Ector fell back, and Sam Beatty resumed his march. He was joined on his right by Fyffe, who took position near the Asbury Church at 1:00 P.M. Harker arrived a few minutes later to extend the line northward to the Widow Burris house. There Van Cleve halted them. Minutes later, Cleburne's division poured forth from the woods to their front. "We received such a Southern greeting as we had never before experienced, not even in the bloody forest of Shiloh," remembered a member of Fyffe's staff. Cleburne's line engulfed Van Cleve and Harker, and the fight was short.

Rosecrans was at the timber's edge near the turnpike, redeploying Van Cleve's and Harker's regiments as they spilled over the field. At that moment, Colonel Luther Bradley appeared with a fragment of Roberts's brigade in search of ammunition after their long ordeal in the cedars that morning. Rosecrans diverted him into their line; to Bradley's protest that he needed cartridges, Rosecrans replied that it was a desperate moment and they must go forward, with or without ammunition.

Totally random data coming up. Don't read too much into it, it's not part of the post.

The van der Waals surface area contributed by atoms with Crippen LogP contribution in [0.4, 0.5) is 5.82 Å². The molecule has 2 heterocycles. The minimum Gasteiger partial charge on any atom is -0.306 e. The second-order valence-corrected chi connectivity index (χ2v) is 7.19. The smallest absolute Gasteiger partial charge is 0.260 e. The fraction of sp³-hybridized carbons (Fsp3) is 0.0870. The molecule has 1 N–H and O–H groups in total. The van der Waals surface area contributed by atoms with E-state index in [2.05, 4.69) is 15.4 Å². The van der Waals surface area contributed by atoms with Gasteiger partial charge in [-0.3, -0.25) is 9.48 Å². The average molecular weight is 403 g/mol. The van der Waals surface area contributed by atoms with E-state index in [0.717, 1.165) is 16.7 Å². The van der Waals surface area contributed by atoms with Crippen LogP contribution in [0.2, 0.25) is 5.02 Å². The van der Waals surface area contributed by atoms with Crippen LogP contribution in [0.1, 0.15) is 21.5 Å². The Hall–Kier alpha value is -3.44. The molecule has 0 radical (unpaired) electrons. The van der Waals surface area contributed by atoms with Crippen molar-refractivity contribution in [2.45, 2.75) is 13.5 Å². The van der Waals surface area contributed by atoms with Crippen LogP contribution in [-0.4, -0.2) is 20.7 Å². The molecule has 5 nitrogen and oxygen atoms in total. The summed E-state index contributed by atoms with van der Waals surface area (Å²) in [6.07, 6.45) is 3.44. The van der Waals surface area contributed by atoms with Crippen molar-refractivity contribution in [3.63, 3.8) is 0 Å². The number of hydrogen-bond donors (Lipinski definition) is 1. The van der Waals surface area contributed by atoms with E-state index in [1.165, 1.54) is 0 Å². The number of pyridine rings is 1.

The situation at 3:00 P.M. appeared desperate indeed. As the sun sank beneath the horizon and the chill of a winter's eve set in, Cleburne's seemingly invincible veterans drove toward the Nashville Turnpike and the Union rear. Cleburne's lieutenants were confident of success. So certain was Liddell of the outcome that he paused at the Widow Burris house to chat with Union surgeons. Suddenly, recalled Liddell, the unbelievable happened: "While this was occurring, which was in an incredibly short space of time, I discovered our lines breaking rapidly to the rear, not knowing what was the cause of this sudden movement." Bushrod Johnson too was dumfounded: "At the moment in which I felt the utmost confidence in the success of our arms I was almost run over by our retreating troops."